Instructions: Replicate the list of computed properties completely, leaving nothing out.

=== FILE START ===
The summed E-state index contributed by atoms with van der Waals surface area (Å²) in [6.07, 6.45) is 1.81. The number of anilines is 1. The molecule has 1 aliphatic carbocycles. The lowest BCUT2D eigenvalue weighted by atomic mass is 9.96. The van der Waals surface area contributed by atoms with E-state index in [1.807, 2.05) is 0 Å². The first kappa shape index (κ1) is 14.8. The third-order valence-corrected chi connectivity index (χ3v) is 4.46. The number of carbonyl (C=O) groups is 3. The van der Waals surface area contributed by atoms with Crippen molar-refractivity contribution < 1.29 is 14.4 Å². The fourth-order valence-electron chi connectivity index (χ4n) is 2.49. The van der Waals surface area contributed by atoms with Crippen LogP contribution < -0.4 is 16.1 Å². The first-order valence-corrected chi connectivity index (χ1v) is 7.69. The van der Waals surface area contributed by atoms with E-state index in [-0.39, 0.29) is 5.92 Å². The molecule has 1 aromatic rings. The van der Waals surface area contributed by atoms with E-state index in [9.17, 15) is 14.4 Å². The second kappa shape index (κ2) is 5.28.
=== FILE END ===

The summed E-state index contributed by atoms with van der Waals surface area (Å²) in [6.07, 6.45) is 1.81. The number of anilines is 1. The molecule has 1 aliphatic carbocycles. The lowest BCUT2D eigenvalue weighted by atomic mass is 9.96. The van der Waals surface area contributed by atoms with E-state index in [1.807, 2.05) is 0 Å². The first kappa shape index (κ1) is 14.8. The third-order valence-corrected chi connectivity index (χ3v) is 4.46. The number of carbonyl (C=O) groups is 3. The van der Waals surface area contributed by atoms with Crippen molar-refractivity contribution < 1.29 is 14.4 Å². The fourth-order valence-electron chi connectivity index (χ4n) is 2.49. The van der Waals surface area contributed by atoms with Crippen LogP contribution < -0.4 is 16.1 Å². The first-order valence-corrected chi connectivity index (χ1v) is 7.69. The van der Waals surface area contributed by atoms with E-state index in [-0.39, 0.29) is 5.92 Å². The molecule has 1 aromatic rings. The van der Waals surface area contributed by atoms with E-state index in [9.17, 15) is 14.4 Å². The second kappa shape index (κ2) is 5.28.